Nissan Uses Robot Team to Make More Nimble Cars

Nissan has built a team of small robots that can quickly navigate around obstacles using technology the company hopes to one day use in vehicles.

Modeled after the way a school of fish travels, the six robots follow each other, coordinate their speeds and even shift lanes to avoid obstacles. While the robots -- called EPORO -- are less than a meter high, the idea is to put similar navigation technology into full-size automobiles to reduce traffic accidents and road congestion.

"In these robots we put laser range finders to see the outside and also telecommunication [technology]," said Kazuhiro Doi, general manager of the Technology Communication Department at Nissan, during a demonstration on Tuesday.

On display at Ceatec, Japan's largest gadget and IT trade show, Nissan had a small track around which the robots traveled. At points the track was wide and at others it was narrow to show how robots could go from traveling in two or three lanes to just one. During the demonstration a broken robot was placed in the wide section of the track to simulate a broken-down car. The six Eporo were able to navigate around it.

EPORO is an abbreviation of EPisode 0, which means Nissan is aiming to be CO2-free and accident-free.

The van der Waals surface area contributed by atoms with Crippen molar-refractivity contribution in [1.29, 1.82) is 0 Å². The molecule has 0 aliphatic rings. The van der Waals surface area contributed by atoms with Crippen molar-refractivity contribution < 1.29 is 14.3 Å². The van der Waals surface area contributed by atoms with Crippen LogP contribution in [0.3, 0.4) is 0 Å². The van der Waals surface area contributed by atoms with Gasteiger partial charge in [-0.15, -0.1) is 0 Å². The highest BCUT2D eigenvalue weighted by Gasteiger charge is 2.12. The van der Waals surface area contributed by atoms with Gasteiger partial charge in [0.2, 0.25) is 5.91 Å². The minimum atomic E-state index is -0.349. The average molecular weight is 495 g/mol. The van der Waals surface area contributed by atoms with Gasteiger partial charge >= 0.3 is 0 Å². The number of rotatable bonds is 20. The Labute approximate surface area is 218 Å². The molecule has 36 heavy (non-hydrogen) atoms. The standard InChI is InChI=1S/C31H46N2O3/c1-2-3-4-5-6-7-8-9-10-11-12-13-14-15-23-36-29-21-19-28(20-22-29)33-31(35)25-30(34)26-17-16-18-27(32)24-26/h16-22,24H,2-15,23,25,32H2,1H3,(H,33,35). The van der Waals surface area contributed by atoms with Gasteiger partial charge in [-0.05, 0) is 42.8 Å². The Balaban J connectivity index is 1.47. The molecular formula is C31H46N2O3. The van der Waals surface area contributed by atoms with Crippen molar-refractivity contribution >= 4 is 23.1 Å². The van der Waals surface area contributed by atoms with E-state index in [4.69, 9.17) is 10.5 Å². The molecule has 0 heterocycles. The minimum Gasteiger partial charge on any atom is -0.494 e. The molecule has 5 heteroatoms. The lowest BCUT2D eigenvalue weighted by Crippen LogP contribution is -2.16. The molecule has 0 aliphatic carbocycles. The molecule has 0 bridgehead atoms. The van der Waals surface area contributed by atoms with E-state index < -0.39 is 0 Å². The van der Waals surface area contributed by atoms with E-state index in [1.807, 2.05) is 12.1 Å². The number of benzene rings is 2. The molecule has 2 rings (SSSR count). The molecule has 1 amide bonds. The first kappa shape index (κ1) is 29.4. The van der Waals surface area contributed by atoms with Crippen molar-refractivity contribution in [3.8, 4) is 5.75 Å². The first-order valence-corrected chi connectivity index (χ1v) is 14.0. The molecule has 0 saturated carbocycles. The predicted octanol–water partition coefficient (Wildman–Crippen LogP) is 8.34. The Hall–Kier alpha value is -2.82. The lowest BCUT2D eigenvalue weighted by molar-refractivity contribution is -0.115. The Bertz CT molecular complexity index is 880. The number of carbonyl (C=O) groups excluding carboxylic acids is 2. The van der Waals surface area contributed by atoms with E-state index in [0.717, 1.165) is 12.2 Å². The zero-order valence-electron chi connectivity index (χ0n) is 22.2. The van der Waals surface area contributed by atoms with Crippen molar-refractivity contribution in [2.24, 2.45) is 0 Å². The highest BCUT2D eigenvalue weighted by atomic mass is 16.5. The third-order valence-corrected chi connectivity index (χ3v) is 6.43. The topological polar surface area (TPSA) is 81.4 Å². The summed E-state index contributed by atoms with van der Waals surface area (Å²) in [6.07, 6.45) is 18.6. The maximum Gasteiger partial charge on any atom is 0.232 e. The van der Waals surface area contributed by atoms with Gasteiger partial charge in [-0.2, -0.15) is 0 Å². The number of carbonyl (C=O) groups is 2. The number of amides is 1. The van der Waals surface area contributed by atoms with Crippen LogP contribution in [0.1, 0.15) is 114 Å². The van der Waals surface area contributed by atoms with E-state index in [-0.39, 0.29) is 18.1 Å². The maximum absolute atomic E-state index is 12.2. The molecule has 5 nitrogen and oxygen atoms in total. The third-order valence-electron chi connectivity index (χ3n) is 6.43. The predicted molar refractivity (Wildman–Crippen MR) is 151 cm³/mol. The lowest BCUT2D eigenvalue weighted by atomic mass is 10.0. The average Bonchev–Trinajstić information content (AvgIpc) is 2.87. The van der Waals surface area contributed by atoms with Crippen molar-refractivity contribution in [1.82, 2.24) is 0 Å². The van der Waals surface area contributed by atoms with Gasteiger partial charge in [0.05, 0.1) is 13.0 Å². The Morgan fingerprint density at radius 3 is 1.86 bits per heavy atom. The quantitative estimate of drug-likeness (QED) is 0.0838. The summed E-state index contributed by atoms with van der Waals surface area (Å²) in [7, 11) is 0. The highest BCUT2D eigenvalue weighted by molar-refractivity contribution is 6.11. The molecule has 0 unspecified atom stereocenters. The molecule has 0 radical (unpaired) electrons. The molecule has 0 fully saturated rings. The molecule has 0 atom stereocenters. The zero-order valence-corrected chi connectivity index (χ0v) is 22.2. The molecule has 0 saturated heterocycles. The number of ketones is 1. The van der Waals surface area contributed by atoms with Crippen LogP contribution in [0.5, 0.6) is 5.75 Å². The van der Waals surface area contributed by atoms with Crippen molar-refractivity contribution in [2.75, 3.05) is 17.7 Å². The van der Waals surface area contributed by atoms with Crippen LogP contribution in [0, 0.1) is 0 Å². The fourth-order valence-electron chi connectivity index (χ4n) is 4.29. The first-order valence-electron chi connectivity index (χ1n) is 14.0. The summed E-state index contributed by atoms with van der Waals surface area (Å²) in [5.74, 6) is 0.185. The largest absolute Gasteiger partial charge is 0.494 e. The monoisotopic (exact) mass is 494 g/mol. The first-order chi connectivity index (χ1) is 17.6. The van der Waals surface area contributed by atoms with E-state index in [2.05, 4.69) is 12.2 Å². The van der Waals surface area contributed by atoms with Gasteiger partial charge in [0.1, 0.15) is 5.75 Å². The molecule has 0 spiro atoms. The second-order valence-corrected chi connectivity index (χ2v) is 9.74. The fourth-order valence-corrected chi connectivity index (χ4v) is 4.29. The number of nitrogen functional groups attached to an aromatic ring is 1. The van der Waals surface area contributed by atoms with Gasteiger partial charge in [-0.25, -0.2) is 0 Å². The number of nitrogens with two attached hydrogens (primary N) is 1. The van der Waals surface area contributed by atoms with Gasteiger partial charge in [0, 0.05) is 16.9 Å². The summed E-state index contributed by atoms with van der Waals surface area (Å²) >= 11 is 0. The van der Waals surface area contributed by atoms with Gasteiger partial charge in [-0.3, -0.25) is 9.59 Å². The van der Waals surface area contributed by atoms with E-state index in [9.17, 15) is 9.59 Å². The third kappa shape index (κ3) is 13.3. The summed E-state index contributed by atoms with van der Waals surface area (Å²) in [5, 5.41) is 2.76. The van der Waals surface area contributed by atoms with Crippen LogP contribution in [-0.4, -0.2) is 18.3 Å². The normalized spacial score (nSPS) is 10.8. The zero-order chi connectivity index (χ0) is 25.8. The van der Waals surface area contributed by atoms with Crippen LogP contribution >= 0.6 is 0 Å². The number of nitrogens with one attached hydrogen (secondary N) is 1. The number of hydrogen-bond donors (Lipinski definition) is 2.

The robots have three main tasks when traveling along the makeshift roadway. The first is to avoid collisions, both among themselves and with obstacles on the road. The next is to travel side by side at a coordinated speed while maintaining a safe distance. The third task is to close gaps between the robots in the group.

"In the future we want to use this for vehicle to vehicle communication, but I do have to say that it takes time," Doi said. He said that it could take up to 30 years before the full-scale technology is in use.

Doi said that this is the first phase of research for the technology and that to be successful, every vehicle has to have the communications systems.

He said that the company is working with a safety consortium in Japan to include the technology in cars not made by Nissan. He said they would like to do something similar internationally, but didn't say when any collaboration will start.

Nissan has developed other car safety technology including "navigation-cooperative intelligent pedal," which monitors a car's location via GPS and keeps an eye out for upcoming curves and bends in the road. If a driver approaches a curve too fast, the car will trigger a warning for the driver. If ignored, it will slow down the car to what is considered a safe speed for the turn.

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